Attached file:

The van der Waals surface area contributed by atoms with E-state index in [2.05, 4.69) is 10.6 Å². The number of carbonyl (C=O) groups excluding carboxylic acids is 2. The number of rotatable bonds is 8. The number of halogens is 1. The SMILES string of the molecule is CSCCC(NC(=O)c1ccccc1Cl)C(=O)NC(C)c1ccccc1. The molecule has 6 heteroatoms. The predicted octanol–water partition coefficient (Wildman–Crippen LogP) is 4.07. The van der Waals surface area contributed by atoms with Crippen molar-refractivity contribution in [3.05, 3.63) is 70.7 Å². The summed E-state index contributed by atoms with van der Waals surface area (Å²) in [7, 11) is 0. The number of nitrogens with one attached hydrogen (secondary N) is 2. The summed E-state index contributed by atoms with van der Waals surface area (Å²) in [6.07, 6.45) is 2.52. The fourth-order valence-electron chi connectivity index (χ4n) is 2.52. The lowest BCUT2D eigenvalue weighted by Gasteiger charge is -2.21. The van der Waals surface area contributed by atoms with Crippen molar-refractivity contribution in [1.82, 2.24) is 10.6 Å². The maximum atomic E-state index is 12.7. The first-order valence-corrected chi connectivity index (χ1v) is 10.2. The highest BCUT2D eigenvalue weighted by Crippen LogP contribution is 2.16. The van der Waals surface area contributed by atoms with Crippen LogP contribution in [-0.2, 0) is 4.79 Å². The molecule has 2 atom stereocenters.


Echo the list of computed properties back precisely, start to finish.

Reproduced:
The van der Waals surface area contributed by atoms with E-state index in [2.05, 4.69) is 10.6 Å². The number of carbonyl (C=O) groups excluding carboxylic acids is 2. The number of rotatable bonds is 8. The number of halogens is 1. The SMILES string of the molecule is CSCCC(NC(=O)c1ccccc1Cl)C(=O)NC(C)c1ccccc1. The molecule has 6 heteroatoms. The predicted octanol–water partition coefficient (Wildman–Crippen LogP) is 4.07. The van der Waals surface area contributed by atoms with Crippen molar-refractivity contribution in [3.05, 3.63) is 70.7 Å². The summed E-state index contributed by atoms with van der Waals surface area (Å²) in [7, 11) is 0. The number of nitrogens with one attached hydrogen (secondary N) is 2. The summed E-state index contributed by atoms with van der Waals surface area (Å²) in [6.07, 6.45) is 2.52. The fourth-order valence-electron chi connectivity index (χ4n) is 2.52. The lowest BCUT2D eigenvalue weighted by Gasteiger charge is -2.21. The van der Waals surface area contributed by atoms with Crippen molar-refractivity contribution in [1.82, 2.24) is 10.6 Å². The maximum atomic E-state index is 12.7. The first-order valence-corrected chi connectivity index (χ1v) is 10.2. The highest BCUT2D eigenvalue weighted by Crippen LogP contribution is 2.16. The van der Waals surface area contributed by atoms with Crippen LogP contribution in [-0.2, 0) is 4.79 Å². The molecule has 2 atom stereocenters.